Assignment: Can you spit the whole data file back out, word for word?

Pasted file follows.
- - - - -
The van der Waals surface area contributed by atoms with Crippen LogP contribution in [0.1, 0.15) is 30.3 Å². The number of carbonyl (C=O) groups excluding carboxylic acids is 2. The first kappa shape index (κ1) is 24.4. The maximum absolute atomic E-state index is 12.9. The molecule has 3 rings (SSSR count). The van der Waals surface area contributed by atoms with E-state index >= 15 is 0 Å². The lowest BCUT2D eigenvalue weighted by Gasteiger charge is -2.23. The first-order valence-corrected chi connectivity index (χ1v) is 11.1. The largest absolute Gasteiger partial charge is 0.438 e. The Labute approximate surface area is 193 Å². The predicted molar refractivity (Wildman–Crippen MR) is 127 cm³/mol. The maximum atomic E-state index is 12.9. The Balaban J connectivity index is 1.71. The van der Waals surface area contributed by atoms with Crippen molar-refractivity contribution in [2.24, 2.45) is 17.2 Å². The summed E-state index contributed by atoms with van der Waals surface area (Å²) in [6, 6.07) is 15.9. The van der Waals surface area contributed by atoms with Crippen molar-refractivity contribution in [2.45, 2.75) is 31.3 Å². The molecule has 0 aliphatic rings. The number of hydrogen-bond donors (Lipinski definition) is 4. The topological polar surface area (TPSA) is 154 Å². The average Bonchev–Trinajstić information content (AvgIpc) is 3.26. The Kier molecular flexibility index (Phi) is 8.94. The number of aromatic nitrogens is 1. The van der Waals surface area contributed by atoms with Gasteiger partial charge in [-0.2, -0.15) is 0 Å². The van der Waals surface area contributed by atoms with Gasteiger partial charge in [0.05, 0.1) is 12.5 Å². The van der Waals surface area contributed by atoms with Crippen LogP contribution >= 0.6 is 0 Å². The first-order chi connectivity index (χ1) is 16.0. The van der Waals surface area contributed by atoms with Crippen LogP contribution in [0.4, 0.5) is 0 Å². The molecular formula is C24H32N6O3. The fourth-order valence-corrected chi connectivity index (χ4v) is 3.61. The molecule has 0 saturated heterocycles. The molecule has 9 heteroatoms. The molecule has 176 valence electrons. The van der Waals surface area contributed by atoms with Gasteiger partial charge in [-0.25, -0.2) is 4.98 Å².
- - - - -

The van der Waals surface area contributed by atoms with Crippen LogP contribution in [0.1, 0.15) is 30.3 Å². The number of carbonyl (C=O) groups excluding carboxylic acids is 2. The first kappa shape index (κ1) is 24.4. The maximum absolute atomic E-state index is 12.9. The molecule has 3 rings (SSSR count). The van der Waals surface area contributed by atoms with E-state index >= 15 is 0 Å². The lowest BCUT2D eigenvalue weighted by Gasteiger charge is -2.23. The first-order valence-corrected chi connectivity index (χ1v) is 11.1. The largest absolute Gasteiger partial charge is 0.438 e. The Labute approximate surface area is 193 Å². The predicted molar refractivity (Wildman–Crippen MR) is 127 cm³/mol. The maximum atomic E-state index is 12.9. The Balaban J connectivity index is 1.71. The van der Waals surface area contributed by atoms with Crippen molar-refractivity contribution in [2.24, 2.45) is 17.2 Å². The summed E-state index contributed by atoms with van der Waals surface area (Å²) in [6, 6.07) is 15.9. The van der Waals surface area contributed by atoms with Crippen molar-refractivity contribution in [2.45, 2.75) is 31.3 Å². The molecule has 0 aliphatic rings. The number of hydrogen-bond donors (Lipinski definition) is 4. The topological polar surface area (TPSA) is 154 Å². The average Bonchev–Trinajstić information content (AvgIpc) is 3.26. The Kier molecular flexibility index (Phi) is 8.94. The number of aromatic nitrogens is 1. The van der Waals surface area contributed by atoms with Gasteiger partial charge in [-0.2, -0.15) is 0 Å². The van der Waals surface area contributed by atoms with Gasteiger partial charge in [0.05, 0.1) is 12.5 Å². The van der Waals surface area contributed by atoms with Crippen LogP contribution >= 0.6 is 0 Å². The first-order chi connectivity index (χ1) is 16.0. The van der Waals surface area contributed by atoms with Crippen LogP contribution in [0.4, 0.5) is 0 Å². The molecular formula is C24H32N6O3. The fourth-order valence-corrected chi connectivity index (χ4v) is 3.61. The molecule has 0 saturated heterocycles. The molecule has 9 heteroatoms. The molecule has 176 valence electrons. The van der Waals surface area contributed by atoms with Gasteiger partial charge in [-0.25, -0.2) is 4.98 Å².